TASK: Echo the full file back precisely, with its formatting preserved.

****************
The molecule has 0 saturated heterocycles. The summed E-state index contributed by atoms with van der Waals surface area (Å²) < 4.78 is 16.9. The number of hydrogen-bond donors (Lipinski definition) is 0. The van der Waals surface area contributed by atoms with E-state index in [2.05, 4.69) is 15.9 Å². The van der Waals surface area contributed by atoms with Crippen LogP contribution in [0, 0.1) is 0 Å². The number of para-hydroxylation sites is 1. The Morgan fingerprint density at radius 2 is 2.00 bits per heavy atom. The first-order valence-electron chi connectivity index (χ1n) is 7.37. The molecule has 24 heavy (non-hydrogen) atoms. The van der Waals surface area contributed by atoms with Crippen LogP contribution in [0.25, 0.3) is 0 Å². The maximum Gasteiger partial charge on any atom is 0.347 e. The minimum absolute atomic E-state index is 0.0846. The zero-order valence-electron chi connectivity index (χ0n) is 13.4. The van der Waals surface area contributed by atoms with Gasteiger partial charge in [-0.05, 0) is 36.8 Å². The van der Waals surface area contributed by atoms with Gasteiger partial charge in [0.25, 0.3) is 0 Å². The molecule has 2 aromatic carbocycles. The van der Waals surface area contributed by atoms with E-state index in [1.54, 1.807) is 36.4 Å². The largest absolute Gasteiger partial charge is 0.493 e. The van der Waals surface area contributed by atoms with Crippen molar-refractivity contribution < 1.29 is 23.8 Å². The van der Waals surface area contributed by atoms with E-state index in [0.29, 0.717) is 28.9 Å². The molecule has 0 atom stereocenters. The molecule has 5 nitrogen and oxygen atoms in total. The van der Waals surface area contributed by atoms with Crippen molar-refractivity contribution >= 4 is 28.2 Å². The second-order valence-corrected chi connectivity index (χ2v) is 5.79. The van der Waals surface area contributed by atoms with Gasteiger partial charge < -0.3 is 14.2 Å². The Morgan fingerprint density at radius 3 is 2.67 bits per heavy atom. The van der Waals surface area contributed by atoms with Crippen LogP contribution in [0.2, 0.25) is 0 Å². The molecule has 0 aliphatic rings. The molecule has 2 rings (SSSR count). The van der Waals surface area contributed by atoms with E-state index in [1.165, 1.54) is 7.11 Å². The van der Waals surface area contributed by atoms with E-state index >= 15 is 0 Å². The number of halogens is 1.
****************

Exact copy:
The molecule has 0 saturated heterocycles. The summed E-state index contributed by atoms with van der Waals surface area (Å²) < 4.78 is 16.9. The number of hydrogen-bond donors (Lipinski definition) is 0. The van der Waals surface area contributed by atoms with E-state index in [2.05, 4.69) is 15.9 Å². The van der Waals surface area contributed by atoms with Crippen LogP contribution in [0, 0.1) is 0 Å². The number of para-hydroxylation sites is 1. The Morgan fingerprint density at radius 2 is 2.00 bits per heavy atom. The first-order valence-electron chi connectivity index (χ1n) is 7.37. The molecule has 24 heavy (non-hydrogen) atoms. The van der Waals surface area contributed by atoms with Crippen LogP contribution in [0.25, 0.3) is 0 Å². The maximum Gasteiger partial charge on any atom is 0.347 e. The minimum absolute atomic E-state index is 0.0846. The zero-order valence-electron chi connectivity index (χ0n) is 13.4. The van der Waals surface area contributed by atoms with Gasteiger partial charge in [-0.05, 0) is 36.8 Å². The van der Waals surface area contributed by atoms with Gasteiger partial charge in [0.25, 0.3) is 0 Å². The molecule has 2 aromatic carbocycles. The van der Waals surface area contributed by atoms with E-state index in [1.54, 1.807) is 36.4 Å². The largest absolute Gasteiger partial charge is 0.493 e. The van der Waals surface area contributed by atoms with Crippen molar-refractivity contribution < 1.29 is 23.8 Å². The van der Waals surface area contributed by atoms with E-state index in [0.29, 0.717) is 28.9 Å². The molecule has 0 atom stereocenters. The molecule has 5 nitrogen and oxygen atoms in total. The van der Waals surface area contributed by atoms with Crippen molar-refractivity contribution >= 4 is 28.2 Å². The second-order valence-corrected chi connectivity index (χ2v) is 5.79. The van der Waals surface area contributed by atoms with Gasteiger partial charge < -0.3 is 14.2 Å². The Morgan fingerprint density at radius 3 is 2.67 bits per heavy atom. The van der Waals surface area contributed by atoms with Crippen LogP contribution in [0.2, 0.25) is 0 Å². The molecule has 0 aliphatic rings. The molecule has 2 rings (SSSR count). The van der Waals surface area contributed by atoms with E-state index in [1.165, 1.54) is 7.11 Å². The van der Waals surface area contributed by atoms with E-state index >= 15 is 0 Å². The number of halogens is 1.